Ashlynn Caudill, a communication sciences and disorders major from Lincolnton, represented the inaugural class of students at App State’s Hickory campus at the opening ceremony and ribbon-cutting. Caudill — who has dreamed of attending App State but said it was important to her to stay close to home — described her joy when she learned about the opening of the Hickory campus.
“One hundred and twenty-four years ago, App State’s founders had a dream — a dream that helped me achieve my dream today,” Caudill said. “My dream to be ... a Hickory Mountaineer.”
App State has had a presence in Hickory since as early as 1968, with distance education courses offered at the Catawba Valley Community College campus and resources such as the N.C. Center for Engineering Technologies and the Small Business and Technology Development Center. Conversations about opening a campus in Hickory began years ago, with support and guidance from Hickory area leaders, including Leroy Lail and former App State Trustee Don Beaver.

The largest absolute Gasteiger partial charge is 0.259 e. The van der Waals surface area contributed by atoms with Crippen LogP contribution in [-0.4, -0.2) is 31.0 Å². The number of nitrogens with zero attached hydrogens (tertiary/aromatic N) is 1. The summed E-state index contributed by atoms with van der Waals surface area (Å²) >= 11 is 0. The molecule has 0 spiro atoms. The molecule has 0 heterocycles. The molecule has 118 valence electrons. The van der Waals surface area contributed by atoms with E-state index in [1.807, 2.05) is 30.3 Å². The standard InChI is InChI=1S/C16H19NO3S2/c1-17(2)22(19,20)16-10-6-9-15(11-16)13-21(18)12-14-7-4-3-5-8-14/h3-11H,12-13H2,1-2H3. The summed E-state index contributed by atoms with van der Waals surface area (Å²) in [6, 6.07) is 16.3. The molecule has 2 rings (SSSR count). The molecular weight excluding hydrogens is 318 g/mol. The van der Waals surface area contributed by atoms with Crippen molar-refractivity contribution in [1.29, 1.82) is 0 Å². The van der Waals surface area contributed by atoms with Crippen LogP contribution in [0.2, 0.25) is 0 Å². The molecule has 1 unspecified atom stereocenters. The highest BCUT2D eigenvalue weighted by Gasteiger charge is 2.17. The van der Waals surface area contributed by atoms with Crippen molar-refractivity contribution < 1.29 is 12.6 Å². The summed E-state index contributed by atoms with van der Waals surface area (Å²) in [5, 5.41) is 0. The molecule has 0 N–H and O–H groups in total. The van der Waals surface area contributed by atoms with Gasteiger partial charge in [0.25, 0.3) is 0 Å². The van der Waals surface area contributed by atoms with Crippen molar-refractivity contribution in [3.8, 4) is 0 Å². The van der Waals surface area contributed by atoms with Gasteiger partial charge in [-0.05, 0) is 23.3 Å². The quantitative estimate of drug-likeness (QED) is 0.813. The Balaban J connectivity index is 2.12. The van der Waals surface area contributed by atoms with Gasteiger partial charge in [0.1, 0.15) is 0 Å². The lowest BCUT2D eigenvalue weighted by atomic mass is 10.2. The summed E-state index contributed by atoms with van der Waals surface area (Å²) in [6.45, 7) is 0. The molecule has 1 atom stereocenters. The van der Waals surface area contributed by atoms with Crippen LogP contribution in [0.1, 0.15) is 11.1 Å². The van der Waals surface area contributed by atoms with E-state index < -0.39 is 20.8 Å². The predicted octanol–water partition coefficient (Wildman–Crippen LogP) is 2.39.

On Nov. 19, 2021, the university closed on the $1 million purchase of the former Corning Optical Communications Building, located on 15.7 acres at 800 17th St. NW. At 225,800 square feet, the six-story building is larger than any building on App State’s Boone campus. During a legislative visit to the campus in spring 2022, North Carolina House Speaker Tim Moore described the purchase as “one of the deals of the century.”
After purchasing the building, Everts appointed the Hickory Campus Advisory Council, a group of business, education, government and civic leaders from Hickory and the surrounding area, to participate in the planning process for App State’s Hickory campus. In addition to multiple listening sessions held with Hickory area leaders, the university also sought feedback from App State faculty and staff to develop a phased plan for academic programs and support services at the new campus.
In 2022, the North Carolina General Assembly allocated $9 million in initial funding for the campus, which the university used to renovate the first floor with new classrooms, technology upgrades and a library, replace the building’s HVAC system, install a new energy-efficient roof, resurface the parking lot, install LED light fixtures and to make many other improvements.